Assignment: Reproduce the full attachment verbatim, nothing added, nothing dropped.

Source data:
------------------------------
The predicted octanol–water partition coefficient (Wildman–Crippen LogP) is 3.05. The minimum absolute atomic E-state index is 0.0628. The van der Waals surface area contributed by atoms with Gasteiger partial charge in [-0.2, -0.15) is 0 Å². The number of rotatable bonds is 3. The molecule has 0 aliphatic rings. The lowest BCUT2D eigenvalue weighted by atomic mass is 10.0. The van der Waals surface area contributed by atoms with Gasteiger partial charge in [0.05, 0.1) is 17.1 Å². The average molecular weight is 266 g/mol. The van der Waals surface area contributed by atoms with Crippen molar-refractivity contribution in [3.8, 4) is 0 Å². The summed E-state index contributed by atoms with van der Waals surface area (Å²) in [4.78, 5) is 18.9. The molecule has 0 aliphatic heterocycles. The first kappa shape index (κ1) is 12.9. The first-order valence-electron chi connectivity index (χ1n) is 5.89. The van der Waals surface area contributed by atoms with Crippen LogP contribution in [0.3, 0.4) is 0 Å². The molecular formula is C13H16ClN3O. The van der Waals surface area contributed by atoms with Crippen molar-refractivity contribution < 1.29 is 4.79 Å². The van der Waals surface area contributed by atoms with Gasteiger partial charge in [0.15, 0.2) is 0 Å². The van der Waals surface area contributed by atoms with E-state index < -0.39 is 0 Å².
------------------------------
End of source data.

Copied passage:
The predicted octanol–water partition coefficient (Wildman–Crippen LogP) is 3.05. The minimum absolute atomic E-state index is 0.0628. The van der Waals surface area contributed by atoms with Gasteiger partial charge in [-0.2, -0.15) is 0 Å². The number of rotatable bonds is 3. The molecule has 0 aliphatic rings. The lowest BCUT2D eigenvalue weighted by atomic mass is 10.0. The van der Waals surface area contributed by atoms with Gasteiger partial charge in [0.05, 0.1) is 17.1 Å². The average molecular weight is 266 g/mol. The van der Waals surface area contributed by atoms with Crippen molar-refractivity contribution in [3.8, 4) is 0 Å². The summed E-state index contributed by atoms with van der Waals surface area (Å²) in [4.78, 5) is 18.9. The molecule has 0 aliphatic heterocycles. The first kappa shape index (κ1) is 12.9. The first-order valence-electron chi connectivity index (χ1n) is 5.89. The van der Waals surface area contributed by atoms with Crippen LogP contribution in [0.3, 0.4) is 0 Å². The molecular formula is C13H16ClN3O. The van der Waals surface area contributed by atoms with Crippen molar-refractivity contribution < 1.29 is 4.79 Å². The van der Waals surface area contributed by atoms with Gasteiger partial charge in [0.15, 0.2) is 0 Å². The van der Waals surface area contributed by atoms with E-state index < -0.39 is 0 Å².